Formas de interactuar con la comunidad: para involucrar a la comunidad, debemos envolvernos en la vida de los residentes. Debemos invertir en la Comunidad Latina con acciones tangibles implementando y ofreciendo…
• Colectas de alimentos frente a las tiendas de comestibles locales
• Talleres educativos en línea vía Zoom
• Participar en cuestiones comunitarias: personas sin hogar, violencia doméstica, atención médica, etc.
• Diálogo Abierto en espacios seguros más allá del domingo para la misa
• Compartir recursos
•Servicios de traducción
Lo invitamos formalmente a conectarse con sus comunidades locales y visitar nuestra comunidad con preguntas, voluntarios y ministerio. Tenemos ansiedad de conectarnos con la comunidad ECCT más ampliamente y queremos intercambiar ideas y recursos. ¡Esta carta no es solo una oportunidad para que usted nos conozca, sino también una invitación para que nos conectemos a un nivel más profundo mientras continuamos participando en la misión de Dios!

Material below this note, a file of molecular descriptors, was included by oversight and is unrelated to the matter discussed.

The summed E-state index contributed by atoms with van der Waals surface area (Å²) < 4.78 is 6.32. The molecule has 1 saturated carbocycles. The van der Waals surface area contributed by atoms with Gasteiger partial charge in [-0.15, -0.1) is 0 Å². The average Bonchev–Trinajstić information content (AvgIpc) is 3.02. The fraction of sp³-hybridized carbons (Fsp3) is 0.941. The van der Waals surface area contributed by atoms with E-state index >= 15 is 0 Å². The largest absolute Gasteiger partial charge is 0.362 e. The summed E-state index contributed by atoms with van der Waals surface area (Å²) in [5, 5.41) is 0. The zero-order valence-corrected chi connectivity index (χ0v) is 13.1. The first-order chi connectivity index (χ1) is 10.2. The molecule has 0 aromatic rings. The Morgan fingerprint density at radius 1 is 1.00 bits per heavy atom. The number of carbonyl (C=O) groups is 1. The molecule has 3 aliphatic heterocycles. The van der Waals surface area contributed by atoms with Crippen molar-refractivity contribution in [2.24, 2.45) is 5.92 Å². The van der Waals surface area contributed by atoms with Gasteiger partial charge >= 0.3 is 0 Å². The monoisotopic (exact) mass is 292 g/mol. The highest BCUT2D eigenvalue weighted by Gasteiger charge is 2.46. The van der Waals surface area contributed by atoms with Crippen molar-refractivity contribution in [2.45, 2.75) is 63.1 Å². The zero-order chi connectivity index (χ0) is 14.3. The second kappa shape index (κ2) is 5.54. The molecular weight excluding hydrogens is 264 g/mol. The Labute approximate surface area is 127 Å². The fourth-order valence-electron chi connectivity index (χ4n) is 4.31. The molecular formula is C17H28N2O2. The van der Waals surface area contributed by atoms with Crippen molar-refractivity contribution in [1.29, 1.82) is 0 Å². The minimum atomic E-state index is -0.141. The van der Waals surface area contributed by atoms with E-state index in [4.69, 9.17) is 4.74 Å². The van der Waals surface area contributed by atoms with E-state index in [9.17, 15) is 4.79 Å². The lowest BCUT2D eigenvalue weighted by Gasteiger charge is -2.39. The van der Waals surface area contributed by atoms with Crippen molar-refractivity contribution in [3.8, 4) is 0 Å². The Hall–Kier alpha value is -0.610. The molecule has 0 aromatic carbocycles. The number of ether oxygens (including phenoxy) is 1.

Contacto principal de la Red Ministerial
Rev. Dcn. Félix Rivera
¡Conectémonos, planifiquemos y hagamos una lluvia de ideas!
No existe una sola América Latina, ni una cultura latina o latinoamericana. A menudo escuchamos que los términos hispano y latino se usan indistintamente; sin embargo, cada término tiene un matiz cultural distinto.
• Hispano: se refiere a personas que hablan español como su primer idioma. Por lo general, son de España o de un país que ha sido colonizado por los españoles.
• Latino/a/x: se refiere a personas con raíces/herencia latinoamericana. Este término se puede aplicar a quienes hablan un idioma de base latina, como el español. Habitualmente viven en territorios como Sudamérica, Centroamérica y el Caribe.